When I do Tarot readings for clients, I often talk about using the skills and abilities of a particular Tarot Card, or Tarot Archetype to help them achieve a certain goal, or outcome. This can be done quite simply. Often I will provide a suggestion or two on how they might begin to do that in an every-day kind of way.

Therapists and coaches who practice the art of nuero-linguistic programming (or NLP) talk about modelling as a way to gather new skills.  When described without any elegance, Modelling can sound like it is a monkey see, monkey do, or fake it till you make it set of behaviours. Those who follow a Pagan path or are into Magick, sometimes speak of ‘raising’ a particular energy. Either way, focussing on the skills or ‘state’ that you want to be in, allows you to have more, or be-come more, of that.

As Tarot Readers we know that each Tarot card has a story of its own, and when you align with the story, you can begin to move into the story, and access the useful elements or aspects of the central character or theme. Meditation and guided visualisations can be helpful here, and another way of doing this is through dress.

The use of colour is well known for its impact on both the emotional and mental states of the wearer, and colour psychology has become an arm of therapeutic interest that ultimately may stand on its own. The colour of your clothes has power. Some Tarot readers will see the obvious connections when reading for a client; those who are embodying the energy of The Emperor may actually show up wearing a red shirt, a woman who is needing space to connect with the inner feminine may sit across from you in a green dress, or the budding psychic will be wearing blue like the High Priestess herself. Obviously, there is more to it than this.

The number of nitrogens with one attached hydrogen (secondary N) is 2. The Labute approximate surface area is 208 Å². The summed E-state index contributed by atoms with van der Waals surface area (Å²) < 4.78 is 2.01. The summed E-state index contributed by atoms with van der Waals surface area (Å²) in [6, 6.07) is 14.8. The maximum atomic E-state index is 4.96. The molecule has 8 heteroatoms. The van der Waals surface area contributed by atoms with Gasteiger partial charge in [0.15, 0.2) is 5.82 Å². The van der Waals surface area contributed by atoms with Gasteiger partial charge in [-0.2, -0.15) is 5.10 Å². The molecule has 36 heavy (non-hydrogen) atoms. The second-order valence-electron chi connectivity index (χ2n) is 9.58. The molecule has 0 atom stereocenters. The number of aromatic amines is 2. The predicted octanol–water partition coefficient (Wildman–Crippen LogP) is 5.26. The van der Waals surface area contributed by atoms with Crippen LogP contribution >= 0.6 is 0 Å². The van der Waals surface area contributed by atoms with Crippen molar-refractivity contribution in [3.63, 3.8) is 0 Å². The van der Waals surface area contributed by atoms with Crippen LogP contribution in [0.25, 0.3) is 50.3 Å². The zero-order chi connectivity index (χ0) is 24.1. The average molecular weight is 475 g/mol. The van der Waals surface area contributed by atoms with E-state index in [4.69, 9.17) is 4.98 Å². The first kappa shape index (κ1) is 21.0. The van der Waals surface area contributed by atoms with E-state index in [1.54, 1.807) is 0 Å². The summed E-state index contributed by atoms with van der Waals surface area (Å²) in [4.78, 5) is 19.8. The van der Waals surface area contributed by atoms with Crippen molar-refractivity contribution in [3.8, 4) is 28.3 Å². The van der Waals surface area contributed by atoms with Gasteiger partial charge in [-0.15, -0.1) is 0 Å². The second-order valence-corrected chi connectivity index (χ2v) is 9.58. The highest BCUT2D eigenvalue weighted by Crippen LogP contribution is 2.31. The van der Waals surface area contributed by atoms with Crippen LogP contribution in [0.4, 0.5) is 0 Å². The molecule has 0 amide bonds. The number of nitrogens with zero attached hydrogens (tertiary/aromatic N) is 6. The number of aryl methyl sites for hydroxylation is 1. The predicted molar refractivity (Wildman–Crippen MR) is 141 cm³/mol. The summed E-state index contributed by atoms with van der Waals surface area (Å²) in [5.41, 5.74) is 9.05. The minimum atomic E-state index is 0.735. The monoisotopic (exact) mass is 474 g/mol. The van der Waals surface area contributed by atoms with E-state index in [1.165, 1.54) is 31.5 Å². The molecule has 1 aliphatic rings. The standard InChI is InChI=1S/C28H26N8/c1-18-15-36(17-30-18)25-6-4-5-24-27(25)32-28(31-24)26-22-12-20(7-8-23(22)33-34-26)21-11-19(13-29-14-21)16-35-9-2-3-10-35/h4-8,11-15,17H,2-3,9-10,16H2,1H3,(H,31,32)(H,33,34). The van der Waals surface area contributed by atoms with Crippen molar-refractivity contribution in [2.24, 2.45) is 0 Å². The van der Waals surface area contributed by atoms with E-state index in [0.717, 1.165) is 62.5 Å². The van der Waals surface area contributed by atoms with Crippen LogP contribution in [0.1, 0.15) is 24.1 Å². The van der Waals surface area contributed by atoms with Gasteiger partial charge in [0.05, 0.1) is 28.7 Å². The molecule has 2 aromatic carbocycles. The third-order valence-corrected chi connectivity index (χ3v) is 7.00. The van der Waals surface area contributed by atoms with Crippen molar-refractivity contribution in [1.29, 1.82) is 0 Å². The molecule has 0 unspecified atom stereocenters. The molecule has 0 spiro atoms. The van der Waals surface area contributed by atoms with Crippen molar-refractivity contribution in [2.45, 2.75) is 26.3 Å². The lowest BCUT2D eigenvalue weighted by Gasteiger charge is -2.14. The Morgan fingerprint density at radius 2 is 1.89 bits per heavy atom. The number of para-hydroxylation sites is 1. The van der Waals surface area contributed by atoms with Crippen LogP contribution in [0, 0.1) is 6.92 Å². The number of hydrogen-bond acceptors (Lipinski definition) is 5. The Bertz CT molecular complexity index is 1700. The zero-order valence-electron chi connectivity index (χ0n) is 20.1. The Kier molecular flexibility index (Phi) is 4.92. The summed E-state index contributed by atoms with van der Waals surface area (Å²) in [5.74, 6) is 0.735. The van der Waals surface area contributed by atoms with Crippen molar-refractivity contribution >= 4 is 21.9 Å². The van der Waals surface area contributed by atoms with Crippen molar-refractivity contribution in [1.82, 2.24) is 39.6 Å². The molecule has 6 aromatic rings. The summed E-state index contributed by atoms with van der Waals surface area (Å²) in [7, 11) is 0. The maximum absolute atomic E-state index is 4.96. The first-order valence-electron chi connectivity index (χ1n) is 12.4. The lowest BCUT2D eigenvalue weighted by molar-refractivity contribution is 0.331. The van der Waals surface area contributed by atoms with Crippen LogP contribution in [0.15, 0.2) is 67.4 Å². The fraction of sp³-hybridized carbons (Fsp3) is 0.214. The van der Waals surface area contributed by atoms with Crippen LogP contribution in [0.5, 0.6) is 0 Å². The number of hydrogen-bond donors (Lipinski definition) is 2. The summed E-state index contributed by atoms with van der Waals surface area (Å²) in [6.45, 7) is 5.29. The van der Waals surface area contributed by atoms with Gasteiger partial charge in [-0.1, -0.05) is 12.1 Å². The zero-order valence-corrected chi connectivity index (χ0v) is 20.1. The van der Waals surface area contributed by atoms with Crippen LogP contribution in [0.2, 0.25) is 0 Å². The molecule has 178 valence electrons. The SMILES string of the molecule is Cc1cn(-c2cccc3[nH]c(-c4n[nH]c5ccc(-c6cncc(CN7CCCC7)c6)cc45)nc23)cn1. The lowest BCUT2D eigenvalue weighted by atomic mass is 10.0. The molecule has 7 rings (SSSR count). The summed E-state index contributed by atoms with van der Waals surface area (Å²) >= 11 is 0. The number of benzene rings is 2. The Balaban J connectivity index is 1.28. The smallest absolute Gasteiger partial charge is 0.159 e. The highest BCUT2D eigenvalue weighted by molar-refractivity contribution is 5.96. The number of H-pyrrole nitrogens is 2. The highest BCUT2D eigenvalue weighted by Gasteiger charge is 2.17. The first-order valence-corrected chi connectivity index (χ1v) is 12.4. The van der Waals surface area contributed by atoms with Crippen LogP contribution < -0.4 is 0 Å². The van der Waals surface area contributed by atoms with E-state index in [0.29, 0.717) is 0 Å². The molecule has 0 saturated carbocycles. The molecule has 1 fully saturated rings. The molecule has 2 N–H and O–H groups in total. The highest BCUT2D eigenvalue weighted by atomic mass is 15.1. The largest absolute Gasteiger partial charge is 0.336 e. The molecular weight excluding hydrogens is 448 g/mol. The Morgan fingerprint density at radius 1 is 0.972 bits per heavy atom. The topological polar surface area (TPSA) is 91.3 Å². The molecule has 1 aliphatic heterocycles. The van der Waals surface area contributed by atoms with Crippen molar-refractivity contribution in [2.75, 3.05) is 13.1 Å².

Beyond colour, there is style, and there is a great article called Fashion Designer Tarot: The Cards on the Catwalk, that I really enjoyed reading. In this article, author Vix, assigns a particular Tarot card to various fashion designers. Stella McCartney was linked with the Ace of Cups, Vivienne Westwood The Tower, Donatella Versace The Chariot, and of course, Karl Lagerfield she connected to The Hierophant.

There is also a really fabulous book called Tarot Diva in which author Sasha Graham, speaks at length about identifying your Major Arcana style. I found this book very easy to read and definitely enlightening from a fashion perspective.

In terms of fashion, nothing can surpass the House of Diors incredible Tarot Coat which took over 1500 hours to make. Tarot was definitely the central inspiration and was one of many incredible pieces delivered under the guidance of Creative Head for Dior, Maria Grazia Chiuri. From sandals, scarves, pullovers, dresses and handbags, Dior has certainly brought the Tarot front and centre. I particularly enjoyed watching Lilith Louise do her ‘Unboxing and Review’ of the Christian Dior Tarot Pouch Handbag which you can see here.

You may already be familiar with the Tarot Oils ™ which were channelled over 25 years ago for the purpose of healing and personal empowerment. By wearing the Tarot Oils as a personal fragrance you can invoke the energy of The Chariot, (or whichever one you have selected), as a way to activate the positive aspects of that Tarot Card or Archetype. Similarly, but more recently, Dolce and Gabbana debuted a fragrance line based on the Tarot, and initially started with five cards from the Major Arcana. Elle magazine gave a lovely description of the aromatic and energetic elements of these perfumes, and they really do sound incredible.

I highly recommend the practice of embodying the Tarot. Even when you think you know the Tarot well, you can always deepen your understanding. More importantly, you can resource yourself with skills and knowledge by using the power of Tarot Archetypes, and who wouldn’t want to do that?

Karen Seinor
Professional Member of the Tarot Guild of Australia
Wild Woman Tarot
www.tarot.net.au